Turn organic waste into usable compost in a small living space.
Composting is the natural decaying process of organic waste, ranging from vegetable scraps and fruit peels to coffee grounds and eggshells. When tossed into landfills, organic waste generates methane gas that increases the rate of global climate change.
During this COVID-19 period, many of us are staying at home and cooking more. By composting, you can make a difference and, in the process, get free fertiliser for your houseplants. The best part about it is that you can do it in a container the size of a wastepaper basket, so it’s perfect for apartment dwellers.Is compost smelly?
Compost should smell slightly earthy or neutral. If your compost stinks, it is likely that you have added non-organic matter that is hindering the decomposition process, you have added meat and other no-no items to it, or the compost heap is too wet.
What can be composted?
The ideal compost heap should be a 50/50 mix of ‘greens’ and ‘browns’. The ‘greens’ are the wet or moist materials that are quick to rot. These include discarded raw fruit and vegetable parts, egg shells, grass cuttings, houseplants, wilted flowers, tea bags, tea leaves, and coffee grounds. The ‘browns’ are the dry matter that soak up and balance the moisture level in your compost pile. These include scrunched up newspapers, cardboard, cereal or tissue boxes (remove plastic lining first), non-glossy papers and cards, dried leaves or twigs, toilet rolls and kitchen paper.
Take note that there are things you should never add to your compost bin. These include plastics (including cling film), glass and metals (including aluminium foil) that will not break down; pet litter or faeces as they may carry diseases and smells; bones, fish, meat, cooked food, and dairy products, all of which will attract pests and emit odours; oils; and laminated papers and cards.How do you start composting?
To start your composting journey, you must first decide on the type of indoor composting methods that work for you. Common ones include DIY composting and vermicomposting.
For DIY composting, all you need is a container the size of a wastepaper basket with holes drilled at the bottom for drainage. Use a translucent one that allows you to check on the progress of the composting at a glance without having to dig through the container. Prop this container up so that excess liquids can drain easily. Start with a layer of dry materials followed by a layer of green materials and then sprinkle in your compost starter of soil or coffee grounds. Finish off with another layer of dry materials and mix everything together well. Add a bit of water and cover with an insulating layer such as a thick layer of newspapers or flattened cardboard box. Place your container in a well-ventilated space that has some sunlight. An apartment balcony or the corridor outside your unit would be ideal.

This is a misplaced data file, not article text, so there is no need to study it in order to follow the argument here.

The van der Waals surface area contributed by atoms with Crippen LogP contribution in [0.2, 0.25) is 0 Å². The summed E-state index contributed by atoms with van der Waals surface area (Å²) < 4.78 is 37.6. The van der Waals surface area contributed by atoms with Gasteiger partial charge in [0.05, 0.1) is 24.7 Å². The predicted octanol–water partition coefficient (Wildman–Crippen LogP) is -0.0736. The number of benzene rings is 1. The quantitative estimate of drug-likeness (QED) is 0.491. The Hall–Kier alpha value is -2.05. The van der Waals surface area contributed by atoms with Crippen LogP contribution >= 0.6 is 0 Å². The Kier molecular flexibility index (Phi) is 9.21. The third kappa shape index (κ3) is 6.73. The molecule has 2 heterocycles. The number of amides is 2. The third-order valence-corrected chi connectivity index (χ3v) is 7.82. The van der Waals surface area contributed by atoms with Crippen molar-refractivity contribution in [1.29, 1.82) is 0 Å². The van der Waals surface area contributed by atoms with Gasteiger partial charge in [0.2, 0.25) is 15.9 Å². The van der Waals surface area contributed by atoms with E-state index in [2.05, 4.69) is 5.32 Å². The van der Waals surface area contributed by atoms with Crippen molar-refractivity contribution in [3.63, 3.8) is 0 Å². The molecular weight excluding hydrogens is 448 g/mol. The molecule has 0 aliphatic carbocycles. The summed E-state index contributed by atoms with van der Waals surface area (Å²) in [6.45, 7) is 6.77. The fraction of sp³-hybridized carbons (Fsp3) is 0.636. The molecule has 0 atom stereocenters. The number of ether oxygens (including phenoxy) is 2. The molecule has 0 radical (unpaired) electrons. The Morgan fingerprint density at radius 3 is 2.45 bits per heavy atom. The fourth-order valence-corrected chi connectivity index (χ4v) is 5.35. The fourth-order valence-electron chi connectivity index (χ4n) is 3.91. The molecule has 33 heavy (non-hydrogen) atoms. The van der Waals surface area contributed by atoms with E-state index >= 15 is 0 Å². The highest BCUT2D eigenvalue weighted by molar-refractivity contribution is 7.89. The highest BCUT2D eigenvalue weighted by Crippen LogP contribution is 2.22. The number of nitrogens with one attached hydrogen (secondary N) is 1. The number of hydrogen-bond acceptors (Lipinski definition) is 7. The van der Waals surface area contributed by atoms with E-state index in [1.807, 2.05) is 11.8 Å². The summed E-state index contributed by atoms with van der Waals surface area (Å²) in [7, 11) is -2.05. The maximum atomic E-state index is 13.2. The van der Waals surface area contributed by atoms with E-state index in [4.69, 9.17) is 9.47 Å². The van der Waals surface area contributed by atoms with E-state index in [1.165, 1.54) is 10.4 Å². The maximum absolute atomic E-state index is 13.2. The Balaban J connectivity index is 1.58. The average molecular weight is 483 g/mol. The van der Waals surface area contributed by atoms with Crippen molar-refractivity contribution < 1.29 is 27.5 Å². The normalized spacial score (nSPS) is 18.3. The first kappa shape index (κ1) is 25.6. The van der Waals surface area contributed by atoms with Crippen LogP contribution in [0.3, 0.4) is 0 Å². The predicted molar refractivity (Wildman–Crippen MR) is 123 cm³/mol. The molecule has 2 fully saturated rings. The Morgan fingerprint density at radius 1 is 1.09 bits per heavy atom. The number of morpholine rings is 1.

Vermicomposting relies on worms to feed on waste and speed up the decomposition process. The worm waste or castings make for highly nutritious plant fertilisers. Worm species that work best for this method are the Malaysian Blue Worms, Red Wrigglers, and African Night Crawlers. Worms can be added to the top of the dry and green layers. They will burrow down to feed on the waste. As worms do not burrow too deep, a bin 12–18cm deep would be ideal. It should be well ventilated and preferably opaque, as worms are sensitive to light. Vermicomposting worms double in population every three months, so join a Facebook vermicomposting group where you can buy worms or even get them free from fellow composters, who would be happy to share tips, too.
Can you keep piling scraps in your compost bin?
If your family cooks often, you may have a fresh batch of raw kitchen scraps every day. You can simply layer on till your bin is full. You can save extra ‘brown’ scraps in a separate container, ready for layering with your ‘greens’. Remove the top-insulating layer. Add the same amount of ‘greens’ and ‘browns’ and top with a layer of compost starter (soil or coffee grounds). Sprinkle some water and mix the newly added materials. Try not to disturb the old materials beneath. When you have completed these steps, put back the top-insulating layer.
When can you harvest your compost?
The compost should be ready in three weeks to a month. To be sure, check and see that there are no recognisable wastes such as vegetable or fruit scraps. The resulting compost would have sunk to the bottom of the container and should resemble crumbly, dark and moist soil. It should also have a fresh, earthy aroma.